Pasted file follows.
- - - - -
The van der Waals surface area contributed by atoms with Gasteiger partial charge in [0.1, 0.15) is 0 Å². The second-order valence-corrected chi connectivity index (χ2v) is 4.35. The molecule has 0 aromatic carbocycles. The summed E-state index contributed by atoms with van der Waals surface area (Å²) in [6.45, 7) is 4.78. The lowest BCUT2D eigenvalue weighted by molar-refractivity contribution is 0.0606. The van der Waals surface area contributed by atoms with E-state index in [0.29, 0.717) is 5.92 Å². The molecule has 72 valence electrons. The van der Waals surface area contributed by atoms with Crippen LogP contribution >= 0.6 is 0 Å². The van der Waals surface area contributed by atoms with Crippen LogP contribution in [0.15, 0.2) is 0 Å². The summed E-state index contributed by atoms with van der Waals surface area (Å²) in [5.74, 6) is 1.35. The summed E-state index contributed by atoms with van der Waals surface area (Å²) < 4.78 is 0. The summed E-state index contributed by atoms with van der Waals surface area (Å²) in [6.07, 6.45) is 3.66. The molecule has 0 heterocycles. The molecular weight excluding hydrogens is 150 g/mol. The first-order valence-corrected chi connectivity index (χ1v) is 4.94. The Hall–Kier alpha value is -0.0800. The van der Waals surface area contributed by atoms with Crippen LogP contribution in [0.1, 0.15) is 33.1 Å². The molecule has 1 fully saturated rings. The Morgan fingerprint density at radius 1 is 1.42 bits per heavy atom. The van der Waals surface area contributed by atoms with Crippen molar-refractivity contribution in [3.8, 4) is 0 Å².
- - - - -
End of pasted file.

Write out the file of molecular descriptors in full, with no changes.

The van der Waals surface area contributed by atoms with Gasteiger partial charge in [0.1, 0.15) is 0 Å². The second-order valence-corrected chi connectivity index (χ2v) is 4.35. The molecule has 0 aromatic carbocycles. The summed E-state index contributed by atoms with van der Waals surface area (Å²) in [6.45, 7) is 4.78. The lowest BCUT2D eigenvalue weighted by molar-refractivity contribution is 0.0606. The van der Waals surface area contributed by atoms with E-state index in [0.29, 0.717) is 5.92 Å². The molecule has 72 valence electrons. The van der Waals surface area contributed by atoms with Crippen LogP contribution >= 0.6 is 0 Å². The van der Waals surface area contributed by atoms with Crippen LogP contribution in [0.15, 0.2) is 0 Å². The summed E-state index contributed by atoms with van der Waals surface area (Å²) in [5.74, 6) is 1.35. The summed E-state index contributed by atoms with van der Waals surface area (Å²) < 4.78 is 0. The summed E-state index contributed by atoms with van der Waals surface area (Å²) in [6.07, 6.45) is 3.66. The molecule has 0 heterocycles. The molecular weight excluding hydrogens is 150 g/mol. The first-order valence-corrected chi connectivity index (χ1v) is 4.94. The Hall–Kier alpha value is -0.0800. The van der Waals surface area contributed by atoms with Crippen LogP contribution in [0.1, 0.15) is 33.1 Å². The molecule has 1 fully saturated rings. The Morgan fingerprint density at radius 1 is 1.42 bits per heavy atom. The van der Waals surface area contributed by atoms with Crippen molar-refractivity contribution in [3.8, 4) is 0 Å².